This week’s words all come from The Last Storyteller by Diane Noble. (See this week round-up at BermudaOnion’s blog!)
While sitting in the back row, teetering his chair against the wall, he saw the waiflike coed enter the room.
Waif: n. a homeless and helpless person, especially a neglected or abandoned child. A person who appears thin or poorly nourished.
Coed: n. N. Amer. dated a female student at a co-educational institution.
I didn’t know either, but while waiflike I could guess, coed (or co-ed, according to the dictionary) I could not.
Would you like a few slices of marinated ahi and sticky rice?
Ahi: n. (in Hawaii) a large tuna, especially as an item of food.
I had also never heard of sticky rice. A quick Google search offered this recipe. Doesn’t sound much like my cup of tea, though. Marinated ahi sounds better — and it looks better, too:
Soda crackers were the age-old remedy for morning sickness.
According to Wikipedia, a soda cracker can also be called a saltine, and the author uses this word as well, but I cannot find the passage now. I didn’t know either — although I love the crackers!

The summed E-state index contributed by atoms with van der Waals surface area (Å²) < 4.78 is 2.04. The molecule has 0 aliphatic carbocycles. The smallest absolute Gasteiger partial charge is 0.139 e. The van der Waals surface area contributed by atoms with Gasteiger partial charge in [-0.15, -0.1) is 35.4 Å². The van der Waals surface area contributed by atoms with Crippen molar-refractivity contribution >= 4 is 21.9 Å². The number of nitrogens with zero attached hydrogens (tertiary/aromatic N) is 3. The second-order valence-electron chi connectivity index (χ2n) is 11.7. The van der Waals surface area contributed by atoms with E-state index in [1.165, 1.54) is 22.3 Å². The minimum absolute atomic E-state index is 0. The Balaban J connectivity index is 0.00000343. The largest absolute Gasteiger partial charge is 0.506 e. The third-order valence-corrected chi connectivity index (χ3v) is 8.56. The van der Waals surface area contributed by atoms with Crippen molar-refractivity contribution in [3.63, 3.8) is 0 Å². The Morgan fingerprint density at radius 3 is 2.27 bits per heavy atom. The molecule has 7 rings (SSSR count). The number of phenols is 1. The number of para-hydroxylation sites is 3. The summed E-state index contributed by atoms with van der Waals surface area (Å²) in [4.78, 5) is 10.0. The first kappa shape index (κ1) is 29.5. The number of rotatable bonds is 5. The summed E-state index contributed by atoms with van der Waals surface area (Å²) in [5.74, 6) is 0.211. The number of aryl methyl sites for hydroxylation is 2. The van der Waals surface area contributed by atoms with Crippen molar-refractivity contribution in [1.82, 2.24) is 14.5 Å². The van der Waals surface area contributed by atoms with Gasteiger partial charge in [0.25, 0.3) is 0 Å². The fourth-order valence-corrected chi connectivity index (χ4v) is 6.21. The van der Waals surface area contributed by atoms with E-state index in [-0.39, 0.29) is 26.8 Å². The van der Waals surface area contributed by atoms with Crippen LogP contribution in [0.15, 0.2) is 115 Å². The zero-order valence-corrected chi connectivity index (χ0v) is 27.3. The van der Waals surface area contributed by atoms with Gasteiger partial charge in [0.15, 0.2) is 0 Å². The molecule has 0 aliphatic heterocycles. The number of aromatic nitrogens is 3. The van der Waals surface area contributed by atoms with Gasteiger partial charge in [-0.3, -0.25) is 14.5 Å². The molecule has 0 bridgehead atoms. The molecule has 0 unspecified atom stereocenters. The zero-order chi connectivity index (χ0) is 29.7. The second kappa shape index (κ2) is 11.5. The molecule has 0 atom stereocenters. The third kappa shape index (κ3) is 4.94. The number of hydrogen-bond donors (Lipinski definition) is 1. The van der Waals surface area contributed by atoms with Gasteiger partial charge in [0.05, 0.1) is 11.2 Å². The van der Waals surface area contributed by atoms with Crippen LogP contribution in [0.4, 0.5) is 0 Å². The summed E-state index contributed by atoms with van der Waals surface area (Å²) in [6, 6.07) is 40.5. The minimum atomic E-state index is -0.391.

Saltine: n. N. Amer. a thin crisp savoury biscuit baked with salt sprinkled on its surface.
Brother Cadwallen planted his crook in the spongy soil beside the boggy mere.
Crook:n. a shepherd’s hooked staff. A bishop’s crozier.
Something like this:
Doc nodded and explained about the skin-to-skin contact with a preemie, and she lay back against her pillow, imagining her little one.
Preemie: n.N. Amer. informal a baby born prematurely.
Nice word! I like the sound!
(All definitions are taken from the Concise Oxford English Dictionary © 2008 via WordReference.com unless otherwise stated.)